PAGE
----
Feds Clarify That Stimulus Does Not Count Against SSI


At the end of last month, the Social Security Administration (SSA) released a pair of guidance documents stating that all stimulus checks, including California’s stimulus payments, in addition to unemployment insurance payments and other COVID-related relief are “disaster assistance” and so are not to be counted as either an asset or a resource with regards to SSI. The guidance should serve to clarify any uncertainties about whether any of these relief payments jeopardize SSI and SSP payments. The guidances can be viewed at:
EM-20014 REV 3: https://secure.ssa.gov/apps10/reference.nsf/links/07232021123646PM
EM-21050: https://secure.ssa.gov/apps10/reference.nsf/links/07232021011154PM

URGENT: Parents on Social Security Must File with the IRS by 4/22/2020


The Department of the Treasury announced in a press release today that parents on Social Security will need to fill out the IRS Non-Filers information by THIS WEDNESDAY 4/22/2020 to receive the $500 economic impact payment per child.

The press release says:

“WASHINGTON—The U.S. Department of the Treasury and Internal Revenue Service today urge social security, railroad retirement and veterans benefit recipients who have qualifying children and did not file a 2018 or 2019 tax return to go to the IRS Non-Filer tool by Wednesday, April 22, and enter basic information to receive the $500 per eligible child added to their automatic $1,200 Economic Impact Payment.

“Social security recipients and other federal benefit recipients will get their $1,200 automatically, but if they have dependents and did not file in 2018 or 2019, they need to use the IRS Non-Filers tool as soon as possible to input information to get their $500 per child,” said Secretary Steven T. Mnuchin. “If the IRS does not receive this essential information by Wednesday, their payment will be $1,200 and the $500 per child will be paid to them with a return filing for tax year 2020.”

Those receiving federal benefits – including Social Security retirement, survivor or disability benefits (SSDI), Railroad Retirement benefits, or Veterans Administration benefits – who have qualifying children and who were not required file a tax return in 2018 or 2019 should go to IRS.gov and click on the “Non-Filers: Enter Payment Info Here” button.”

This unexpected deadline is a huge burden on parents with disabilities who are on SSDI and other Social Security recipients, including survivor beneficiaries such as windows and widowers with young children and retirement beneficiaries such as grandparents raising adopted children under the age of 17. The IRS Press Release explains that another deadline is coming shortly for parents who receive SSI or VA benefits. We are registering our concern with this deadline, especially that it is in less than 48 hours and that the non-filer portal has only been in existence for 10 days, with the IRS and SSA and will keep you posted with any updates.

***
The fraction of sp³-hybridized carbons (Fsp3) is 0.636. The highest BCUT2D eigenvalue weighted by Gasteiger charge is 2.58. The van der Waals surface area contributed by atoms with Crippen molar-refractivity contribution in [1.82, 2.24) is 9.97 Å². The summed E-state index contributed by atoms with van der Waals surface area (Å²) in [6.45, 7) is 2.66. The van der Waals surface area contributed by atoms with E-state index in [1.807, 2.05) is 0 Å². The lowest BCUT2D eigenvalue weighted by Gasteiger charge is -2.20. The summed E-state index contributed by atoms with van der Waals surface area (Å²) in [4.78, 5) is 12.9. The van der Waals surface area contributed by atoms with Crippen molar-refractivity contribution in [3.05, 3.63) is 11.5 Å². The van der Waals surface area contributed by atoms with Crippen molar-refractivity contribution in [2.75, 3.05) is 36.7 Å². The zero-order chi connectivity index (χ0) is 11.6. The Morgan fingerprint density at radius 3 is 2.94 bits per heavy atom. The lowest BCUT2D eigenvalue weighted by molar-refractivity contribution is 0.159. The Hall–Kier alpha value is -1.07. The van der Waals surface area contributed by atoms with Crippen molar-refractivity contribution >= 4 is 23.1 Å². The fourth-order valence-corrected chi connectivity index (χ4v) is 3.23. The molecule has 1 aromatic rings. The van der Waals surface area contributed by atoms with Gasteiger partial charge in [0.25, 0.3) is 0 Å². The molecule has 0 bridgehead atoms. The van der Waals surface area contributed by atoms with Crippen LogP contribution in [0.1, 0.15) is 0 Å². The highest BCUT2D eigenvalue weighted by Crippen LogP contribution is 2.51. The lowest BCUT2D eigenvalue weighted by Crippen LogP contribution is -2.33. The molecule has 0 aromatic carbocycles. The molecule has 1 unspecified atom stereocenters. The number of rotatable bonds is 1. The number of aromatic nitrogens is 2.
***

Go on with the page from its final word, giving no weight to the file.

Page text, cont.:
Clearly this time frame is appalling, so please share this information widely and quickly.

To fill out the IRS Non-Filers information visit: https://www.irs.gov/coronavirus/non-filers-enter-payment-info-here

Protect Social Security and SSI!

The Social Security Administration (SSA) has proposed a rule that would require complicated paperwork more often and put benefits for thousands of people with disabilities at risk!


Social Security and Supplemental Security Income (SSI) benefits are crucial supports for many people with disabilities, and the system to access these benefits is already too complicated. We don’t need to make the system even more complex. The proposed rule would:

  • Require people with disabilities to fill out complicated paperwork 2.6 million more times over the next ten years
  • Put benefits for thousands of people with disabilities at risk
  • Cut $2.8 billion in Social Security and SSI benefits

Learn more here about the proposed rule and the harmful changes it would cause.


This rule would increase how often adults and children with disabilities must prove that they have a disability. This process is called Continuing Disability Reviews and can be extremely complicated. People with disabilities, their families, their teachers, and their service providers often spend weeks gathering information and making sure forms are filled out correctly. Even minor errors on a form can put Social Security or Supplemental Security Income benefits at risk, as well as Medicaid services and other benefits. Unfortunately, SSA often makes mistakes in these reviews, forcing people with disabilities and their families to hire lawyers and spend years getting back the benefits they are entitled to.

The proposed rule would cut $2.8 billion in Social Security and SSI benefits.

Take Action Now

There is still time to stop this rule. Until January 31, SSA is taking comments from the public, which the government must read and respond to before it makes the rule final. It is critical that the disability community send in as many comments as possible explaining why this rule is harmful and how Social Security and SSI helps people with disabilities to stop the rule from being implemented.

Thank you for your advocacy!